The internal rate of return on investment (IRR) method meets all of the criteria for a justification method that gives a single value. It is, however, the most complicated of them all. For practical reasons, a computer is required to make the calculations.

In the last example we looked at the cash flows of two different projects. Both of the projects had the same total cash flow at the end of their useful life, but one of them was favored because of the adjustment of the value of future monies received. The factor in our calculations that brought about this result was the interest rate that was used. It

Table 1-2. Present value cash flow.

Year

Project A

7% Interest

Project B

7% Interest

Outflow

Inflow

PV

NPV

Outflow

Inflow

PV

NPV

0

-100,000

0

-100,000

-100,000

0

-100.000

1

60,000

56,075

- 43,925

30,000

28.037

-71.963

2

50,000

43,672

-253

30,000

26.203

-45.759

3

40,000

32,652

32,399

30,000

24.489

-21.271

4

30,000

22,887

55,285

30,000

22.887

1.616

5

20,000

14,260

69,545

30,000

21.390

23.006

6

20,000

13,327

82,872

30,000

19.990

42.996

7

20,000

12,455

95,327

30,000

18.682

61.679

8

20,000

11,640

106,967

30,000

17.460

79.139

9

20,000

10,879

117,846

30,000

16.318

95.457

10

20,000

10,167

128,013

30,000

15.250

110.707

Total

300,000

228,013

300,000

210,707

should be clear that if the interest rate were zero, both projects would be the same in terms of desirability.

What we are really talking about here is what we can do with our money. We usually want to use money to finance projects that will return money to us in the future. But all of these projects have risk attached to them. There is the possibility that we will spend all the money on the project, and it will not work. The marketplace might change, and the expected revenues are not what we had predicted. Many other things can go wrong in any business venture.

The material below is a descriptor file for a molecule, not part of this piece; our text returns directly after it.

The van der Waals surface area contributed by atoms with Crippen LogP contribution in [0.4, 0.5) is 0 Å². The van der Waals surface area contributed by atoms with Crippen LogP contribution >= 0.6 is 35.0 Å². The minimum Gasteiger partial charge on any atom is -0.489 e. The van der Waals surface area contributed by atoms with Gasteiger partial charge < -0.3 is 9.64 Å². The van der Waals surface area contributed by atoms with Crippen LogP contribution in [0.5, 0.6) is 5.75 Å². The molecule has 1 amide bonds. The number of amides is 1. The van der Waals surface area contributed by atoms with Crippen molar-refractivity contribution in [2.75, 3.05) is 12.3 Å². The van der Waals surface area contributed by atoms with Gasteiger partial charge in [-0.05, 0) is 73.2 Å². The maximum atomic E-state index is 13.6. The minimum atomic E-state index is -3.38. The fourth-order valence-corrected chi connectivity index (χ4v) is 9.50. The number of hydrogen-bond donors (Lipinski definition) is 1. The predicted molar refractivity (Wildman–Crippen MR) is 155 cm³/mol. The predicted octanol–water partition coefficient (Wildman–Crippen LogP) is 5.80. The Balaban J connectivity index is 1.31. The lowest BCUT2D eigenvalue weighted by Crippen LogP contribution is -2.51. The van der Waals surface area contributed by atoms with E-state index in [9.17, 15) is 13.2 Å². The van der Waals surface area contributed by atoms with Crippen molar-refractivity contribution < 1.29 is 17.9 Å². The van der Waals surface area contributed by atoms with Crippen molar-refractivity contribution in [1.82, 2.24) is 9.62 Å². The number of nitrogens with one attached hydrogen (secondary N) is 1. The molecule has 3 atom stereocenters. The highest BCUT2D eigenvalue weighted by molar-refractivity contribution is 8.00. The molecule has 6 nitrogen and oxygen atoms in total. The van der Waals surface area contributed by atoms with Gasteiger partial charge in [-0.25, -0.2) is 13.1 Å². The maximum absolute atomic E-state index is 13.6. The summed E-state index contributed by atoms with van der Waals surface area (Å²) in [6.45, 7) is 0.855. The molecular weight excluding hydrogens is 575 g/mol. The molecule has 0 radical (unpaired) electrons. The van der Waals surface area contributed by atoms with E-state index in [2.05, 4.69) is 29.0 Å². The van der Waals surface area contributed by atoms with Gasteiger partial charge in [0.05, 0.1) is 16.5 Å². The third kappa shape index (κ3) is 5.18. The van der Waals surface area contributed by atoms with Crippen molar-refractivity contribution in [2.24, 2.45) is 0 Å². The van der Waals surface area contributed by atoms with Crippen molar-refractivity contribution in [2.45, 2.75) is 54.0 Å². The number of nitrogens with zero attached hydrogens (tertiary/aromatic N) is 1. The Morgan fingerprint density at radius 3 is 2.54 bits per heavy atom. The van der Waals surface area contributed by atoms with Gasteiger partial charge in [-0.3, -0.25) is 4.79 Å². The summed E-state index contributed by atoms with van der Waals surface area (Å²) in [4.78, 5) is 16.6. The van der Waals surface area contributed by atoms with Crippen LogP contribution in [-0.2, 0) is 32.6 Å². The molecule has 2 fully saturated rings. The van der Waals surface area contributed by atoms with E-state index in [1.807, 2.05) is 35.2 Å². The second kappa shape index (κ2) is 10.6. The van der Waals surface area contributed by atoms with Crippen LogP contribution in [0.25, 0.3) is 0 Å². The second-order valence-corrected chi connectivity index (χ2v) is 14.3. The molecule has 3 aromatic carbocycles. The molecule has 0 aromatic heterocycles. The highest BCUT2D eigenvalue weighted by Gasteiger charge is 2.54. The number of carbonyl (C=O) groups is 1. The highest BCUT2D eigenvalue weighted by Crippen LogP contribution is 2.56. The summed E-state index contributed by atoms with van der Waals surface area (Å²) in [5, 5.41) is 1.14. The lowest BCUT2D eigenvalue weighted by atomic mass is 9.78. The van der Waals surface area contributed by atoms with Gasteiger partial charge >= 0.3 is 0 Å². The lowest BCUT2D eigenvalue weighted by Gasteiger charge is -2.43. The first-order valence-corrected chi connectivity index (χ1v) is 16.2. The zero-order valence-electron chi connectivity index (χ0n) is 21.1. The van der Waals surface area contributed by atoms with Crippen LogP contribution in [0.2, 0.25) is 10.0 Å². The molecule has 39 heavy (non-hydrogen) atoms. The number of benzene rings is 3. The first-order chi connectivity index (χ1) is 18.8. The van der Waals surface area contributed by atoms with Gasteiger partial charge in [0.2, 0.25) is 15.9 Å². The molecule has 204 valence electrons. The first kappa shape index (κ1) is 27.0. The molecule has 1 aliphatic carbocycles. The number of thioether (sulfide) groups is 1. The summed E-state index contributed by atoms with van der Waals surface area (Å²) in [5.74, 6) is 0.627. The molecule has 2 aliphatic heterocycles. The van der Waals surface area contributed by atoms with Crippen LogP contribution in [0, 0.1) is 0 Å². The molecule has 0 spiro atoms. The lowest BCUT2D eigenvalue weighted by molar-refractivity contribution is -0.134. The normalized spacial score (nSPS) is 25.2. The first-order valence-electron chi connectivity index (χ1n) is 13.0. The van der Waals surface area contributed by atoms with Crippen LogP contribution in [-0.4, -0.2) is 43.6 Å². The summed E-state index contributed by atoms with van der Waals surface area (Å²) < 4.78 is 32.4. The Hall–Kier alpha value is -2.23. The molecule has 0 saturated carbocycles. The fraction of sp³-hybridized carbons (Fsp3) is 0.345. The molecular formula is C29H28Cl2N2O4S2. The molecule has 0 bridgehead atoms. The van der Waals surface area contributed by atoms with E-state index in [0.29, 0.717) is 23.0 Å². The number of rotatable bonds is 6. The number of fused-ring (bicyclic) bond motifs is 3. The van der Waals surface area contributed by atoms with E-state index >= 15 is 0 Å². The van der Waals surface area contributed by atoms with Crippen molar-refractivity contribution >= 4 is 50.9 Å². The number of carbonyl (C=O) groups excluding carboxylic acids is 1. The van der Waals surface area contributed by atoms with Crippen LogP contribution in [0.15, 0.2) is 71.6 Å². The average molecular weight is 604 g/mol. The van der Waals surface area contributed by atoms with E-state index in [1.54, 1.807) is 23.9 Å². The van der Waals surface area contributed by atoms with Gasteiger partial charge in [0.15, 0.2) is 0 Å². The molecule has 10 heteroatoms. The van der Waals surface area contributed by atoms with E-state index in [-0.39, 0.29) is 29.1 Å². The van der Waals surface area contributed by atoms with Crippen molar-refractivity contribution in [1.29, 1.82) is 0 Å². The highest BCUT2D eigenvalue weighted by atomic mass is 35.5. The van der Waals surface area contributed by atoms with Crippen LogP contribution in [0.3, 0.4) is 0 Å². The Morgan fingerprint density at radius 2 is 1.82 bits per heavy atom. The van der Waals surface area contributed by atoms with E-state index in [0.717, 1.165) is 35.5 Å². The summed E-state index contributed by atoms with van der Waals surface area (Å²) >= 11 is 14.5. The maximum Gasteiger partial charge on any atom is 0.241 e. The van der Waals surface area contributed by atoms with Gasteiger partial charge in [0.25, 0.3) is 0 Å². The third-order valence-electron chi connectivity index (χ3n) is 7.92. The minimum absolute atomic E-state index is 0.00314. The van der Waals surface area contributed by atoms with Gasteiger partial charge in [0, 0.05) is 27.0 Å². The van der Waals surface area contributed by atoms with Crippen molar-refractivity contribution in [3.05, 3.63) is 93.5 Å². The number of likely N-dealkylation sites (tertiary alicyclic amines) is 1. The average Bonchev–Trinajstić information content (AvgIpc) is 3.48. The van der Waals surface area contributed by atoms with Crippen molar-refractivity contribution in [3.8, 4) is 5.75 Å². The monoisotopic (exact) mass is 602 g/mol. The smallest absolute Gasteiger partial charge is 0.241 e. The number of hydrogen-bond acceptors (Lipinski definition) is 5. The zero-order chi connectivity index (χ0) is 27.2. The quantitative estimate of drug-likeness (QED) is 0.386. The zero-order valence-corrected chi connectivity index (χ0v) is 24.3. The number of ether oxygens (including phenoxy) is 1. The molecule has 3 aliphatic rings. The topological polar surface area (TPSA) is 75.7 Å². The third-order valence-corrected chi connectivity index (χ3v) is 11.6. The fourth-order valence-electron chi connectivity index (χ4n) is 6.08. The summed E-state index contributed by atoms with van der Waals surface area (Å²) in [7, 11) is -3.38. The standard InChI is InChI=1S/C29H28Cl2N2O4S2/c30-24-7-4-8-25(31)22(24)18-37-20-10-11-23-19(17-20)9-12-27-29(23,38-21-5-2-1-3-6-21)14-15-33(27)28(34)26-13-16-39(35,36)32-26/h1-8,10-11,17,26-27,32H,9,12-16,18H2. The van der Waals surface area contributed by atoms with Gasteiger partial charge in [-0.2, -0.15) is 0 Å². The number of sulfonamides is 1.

Since all of the projects we run into in business have some risk associated with them, we might want to consider what a risk-free investment might be. There is such a thing. For example, investing in U.S. Treasury bills is considered a risk-free investment. Generally speaking, however, investing in the projects of a company and taking advantage of business opportunities are going to generate a higher return on our investment than putting the same money into U.S. Treasury bills.

Suppose interest rates were higher. If they were high enough, we could consider putting money into the risk-free investment of U.S. Treasury bills. If they were not high enough, we would invest in projects. At any given interest rate, it would be wise to invest in some projects and not in others. With this in mind, we can come up with another justification system.

In the internal rate of return on investment justification method, we are calculating the interest rate on Treasury bills that would make the proposed project and investing in the Treasury bills ''equal opportunities.''

To make the calculation we compare the net present value of the project at the end of its useful life to the net present value of the risk-free investment. At low interest rates the project with the risk and relatively higher cash flows into the organization will be favored. As interest rates increase, the difference between the two investments will change and become smaller until the interest rate is high enough to make investing in the risk-free investment as favorable as investing in the risky investment.

Notice that when we look at projects this way, the size of the project does not matter. Only the value of the project matters.

These calculations need to be done by a computer, because the calculations cannot be handled algebraically but must be solved in an iterative manner. An example will show this best.